Jesper Kiær has posted a very compelling video showing how the HTTPEnableConnectorHeaders = 1 notes.ini parameter can be used to gain access to Domino servers.
We no longer use the Apache proxy scheme as the SSL support in Domino has improved but I tested this on one of our development servers by setting HTTPEnableConnectorHeaders = 1 and using the “Modify Headers for Google Chrome” extension and was able to get access.
As Jesper notes many of the write ups about using Domino behind a proxy ( including mine ) specify using this setting. There are some useful comments to the first post in Jespers series on this issue.
We used scheduled code in our XPage apps to do things like pre-building dashboards and storing the data in the application scope.
There is no simple way to schedule Java code that has been written for use with XPages. The best solution I have found has been to use “XAgents” and to poll the corresponding URLs somehow.
I have tried this using various methods but it has not been straight forwards due to authentication issues and having to deal with SSL certificates.
The best solution I have come up with to date is to use the linux “cron” task and the wget command which is typically used to download data via the web. This can be configured using the crontab -e command line utility or easier still by using webmin.
Step 1 – create an internet site mapped to localhost. On this site disable session authentication as it seems to cause spurious issues with automated remote calls. Also disable any settings that force traffic to use SSL.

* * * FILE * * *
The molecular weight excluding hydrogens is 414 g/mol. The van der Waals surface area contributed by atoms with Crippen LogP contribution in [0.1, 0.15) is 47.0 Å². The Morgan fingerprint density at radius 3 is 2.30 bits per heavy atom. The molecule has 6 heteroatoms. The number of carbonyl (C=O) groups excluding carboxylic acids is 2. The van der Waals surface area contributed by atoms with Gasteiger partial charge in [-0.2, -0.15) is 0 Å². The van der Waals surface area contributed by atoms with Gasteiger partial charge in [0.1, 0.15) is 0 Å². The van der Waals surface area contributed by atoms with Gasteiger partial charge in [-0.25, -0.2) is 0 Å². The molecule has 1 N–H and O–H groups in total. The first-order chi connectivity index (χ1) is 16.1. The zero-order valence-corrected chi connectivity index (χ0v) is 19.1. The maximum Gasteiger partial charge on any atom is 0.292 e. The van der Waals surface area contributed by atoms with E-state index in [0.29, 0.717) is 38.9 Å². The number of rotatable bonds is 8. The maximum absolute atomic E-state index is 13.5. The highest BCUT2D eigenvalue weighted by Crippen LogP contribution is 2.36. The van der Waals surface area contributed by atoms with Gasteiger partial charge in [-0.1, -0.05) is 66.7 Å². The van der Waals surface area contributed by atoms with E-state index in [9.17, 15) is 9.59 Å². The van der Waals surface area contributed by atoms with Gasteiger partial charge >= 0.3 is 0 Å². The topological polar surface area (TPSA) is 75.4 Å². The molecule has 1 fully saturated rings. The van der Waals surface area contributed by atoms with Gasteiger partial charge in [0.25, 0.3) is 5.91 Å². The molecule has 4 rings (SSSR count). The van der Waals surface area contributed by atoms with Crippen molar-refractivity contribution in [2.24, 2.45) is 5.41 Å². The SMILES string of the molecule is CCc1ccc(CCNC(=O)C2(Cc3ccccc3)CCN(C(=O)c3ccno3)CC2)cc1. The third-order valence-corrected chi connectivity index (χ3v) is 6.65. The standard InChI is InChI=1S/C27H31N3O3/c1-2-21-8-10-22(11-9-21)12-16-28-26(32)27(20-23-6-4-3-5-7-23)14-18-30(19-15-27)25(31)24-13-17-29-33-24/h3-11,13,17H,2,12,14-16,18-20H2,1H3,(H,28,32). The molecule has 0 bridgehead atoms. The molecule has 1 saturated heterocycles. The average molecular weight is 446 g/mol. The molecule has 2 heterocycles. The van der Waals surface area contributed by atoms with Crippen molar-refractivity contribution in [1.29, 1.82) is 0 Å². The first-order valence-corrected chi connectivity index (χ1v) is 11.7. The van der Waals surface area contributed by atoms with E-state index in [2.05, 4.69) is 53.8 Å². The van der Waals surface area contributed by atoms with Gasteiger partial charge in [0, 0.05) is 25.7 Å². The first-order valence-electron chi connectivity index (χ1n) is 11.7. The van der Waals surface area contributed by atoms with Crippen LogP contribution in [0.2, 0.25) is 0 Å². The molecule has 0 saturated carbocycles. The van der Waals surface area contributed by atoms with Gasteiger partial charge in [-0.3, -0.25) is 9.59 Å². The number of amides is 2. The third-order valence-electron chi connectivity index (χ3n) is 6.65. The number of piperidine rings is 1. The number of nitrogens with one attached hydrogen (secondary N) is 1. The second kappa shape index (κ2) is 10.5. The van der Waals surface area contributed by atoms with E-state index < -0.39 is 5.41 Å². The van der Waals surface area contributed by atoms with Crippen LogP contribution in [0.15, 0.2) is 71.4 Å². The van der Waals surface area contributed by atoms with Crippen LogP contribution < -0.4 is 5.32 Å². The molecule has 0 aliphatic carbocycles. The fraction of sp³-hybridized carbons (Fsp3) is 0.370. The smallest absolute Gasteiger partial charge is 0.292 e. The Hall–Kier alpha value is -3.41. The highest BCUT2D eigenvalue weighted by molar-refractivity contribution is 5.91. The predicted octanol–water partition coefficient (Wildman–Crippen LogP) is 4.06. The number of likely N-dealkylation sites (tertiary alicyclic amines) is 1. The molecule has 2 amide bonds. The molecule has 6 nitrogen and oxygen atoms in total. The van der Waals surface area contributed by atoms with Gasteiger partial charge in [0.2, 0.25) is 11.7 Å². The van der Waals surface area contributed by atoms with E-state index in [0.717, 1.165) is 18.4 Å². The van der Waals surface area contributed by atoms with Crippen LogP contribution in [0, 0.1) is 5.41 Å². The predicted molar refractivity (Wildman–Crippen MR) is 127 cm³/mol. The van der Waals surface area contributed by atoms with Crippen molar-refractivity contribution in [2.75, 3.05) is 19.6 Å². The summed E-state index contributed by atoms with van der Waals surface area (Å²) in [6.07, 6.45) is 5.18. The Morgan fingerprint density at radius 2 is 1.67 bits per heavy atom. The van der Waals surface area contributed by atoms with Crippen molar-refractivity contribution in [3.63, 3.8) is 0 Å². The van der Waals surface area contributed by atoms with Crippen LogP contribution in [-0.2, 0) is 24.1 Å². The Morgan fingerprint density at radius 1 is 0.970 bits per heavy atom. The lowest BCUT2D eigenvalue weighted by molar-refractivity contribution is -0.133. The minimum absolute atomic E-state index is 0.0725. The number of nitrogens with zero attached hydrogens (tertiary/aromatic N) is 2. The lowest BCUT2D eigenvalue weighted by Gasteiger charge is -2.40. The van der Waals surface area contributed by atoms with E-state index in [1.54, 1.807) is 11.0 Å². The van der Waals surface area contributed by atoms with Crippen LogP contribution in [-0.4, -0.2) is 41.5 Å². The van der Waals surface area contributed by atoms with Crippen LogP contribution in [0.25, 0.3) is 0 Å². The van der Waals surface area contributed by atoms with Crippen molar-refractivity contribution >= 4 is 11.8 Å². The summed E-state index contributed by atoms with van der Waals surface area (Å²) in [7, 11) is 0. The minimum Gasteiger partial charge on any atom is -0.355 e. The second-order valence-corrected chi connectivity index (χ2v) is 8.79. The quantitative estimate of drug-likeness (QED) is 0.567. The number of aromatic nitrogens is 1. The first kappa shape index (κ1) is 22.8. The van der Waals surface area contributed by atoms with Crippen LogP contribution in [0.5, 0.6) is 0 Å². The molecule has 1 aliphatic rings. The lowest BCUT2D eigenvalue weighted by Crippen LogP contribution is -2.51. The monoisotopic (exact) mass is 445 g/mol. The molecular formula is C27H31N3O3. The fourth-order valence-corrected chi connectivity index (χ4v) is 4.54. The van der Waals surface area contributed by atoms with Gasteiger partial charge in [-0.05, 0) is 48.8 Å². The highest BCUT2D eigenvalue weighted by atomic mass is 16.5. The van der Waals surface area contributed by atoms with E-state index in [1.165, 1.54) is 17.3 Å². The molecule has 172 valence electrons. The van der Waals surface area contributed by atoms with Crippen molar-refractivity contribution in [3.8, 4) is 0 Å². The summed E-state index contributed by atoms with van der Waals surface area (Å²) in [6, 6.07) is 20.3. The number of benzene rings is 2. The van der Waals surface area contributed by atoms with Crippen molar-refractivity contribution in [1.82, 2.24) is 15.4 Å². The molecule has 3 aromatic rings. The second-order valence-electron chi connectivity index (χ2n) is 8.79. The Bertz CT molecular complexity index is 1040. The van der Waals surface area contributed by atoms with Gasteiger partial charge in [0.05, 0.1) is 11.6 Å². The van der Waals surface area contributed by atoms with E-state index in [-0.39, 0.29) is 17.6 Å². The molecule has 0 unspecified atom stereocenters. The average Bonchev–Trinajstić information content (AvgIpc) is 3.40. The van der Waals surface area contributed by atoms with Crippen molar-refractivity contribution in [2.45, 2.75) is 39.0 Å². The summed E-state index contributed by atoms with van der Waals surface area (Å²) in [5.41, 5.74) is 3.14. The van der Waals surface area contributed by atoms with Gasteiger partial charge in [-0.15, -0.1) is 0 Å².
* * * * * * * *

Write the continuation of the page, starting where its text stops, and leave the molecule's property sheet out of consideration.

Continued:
Step 2 – from the command line in linux test your proposed wget command – something like :
The download files when you run test downloads from webmin will be stored in /usr/libexec/webmin/cron/.. although if you schedule the task with a user such as Apache ( as shown above ) then no file is actually saved because of a permissions failure
The cron log is at /var/log/cron
Your Domino username and password will be stored in plain text in the crontab files and in the logs
You could also use bash script files and schedule these via Domino Program Documents
Thoughts for a future iteration
Making the trigger urls accessible via an anonymous user using sessionassigner somehow
This was a new one to me and IBM support did a great job of helping us to find the issue.
We modified a customers mail template to add some core business functionality that processed the inbound emails before they appeared in the in-box and provided some quick filing suggestions based on some business rules.
In order to present the options in the UI we had to add information to the new emails – this is where we go caught out.
If you use document.save as part of the “Before Mail Arrives Agent” then the inbox will not refresh automatically – or the refresh will be delayed. On our customers server the refresh failed in 100% of cases whereas on my dev server it was delayed 60% of the time and failed 40% of the time. For IBM support it was never delayed or failed.
When you look at the help document for the DocumentContext property it states
For an agent activated “Before New Mail Arrives,” the in-memory document is the email that is about to be delivered. Because the agent is activated instantly for each email as it’s about to be saved into the mail database, each time the agent runs you are working with a single unsaved document. The UnprocessedDocuments property in AgentContext will not return any documents for this agent type.
So if you modify it you do not need to save it – because it is about to get saved.
So we removed our document.saves while session.isonserver = true and the inbox refresh now works.
Many thanks to Djesus Rex C. Cada from IBM support who went though the past tickets and found the work around for us.
PX Ltd manage the operations and maintenance of the Fellside 188 MW CHP plant providing critical process steam and electricity to the adjacent Sellafield nuclear reprocessing facility.
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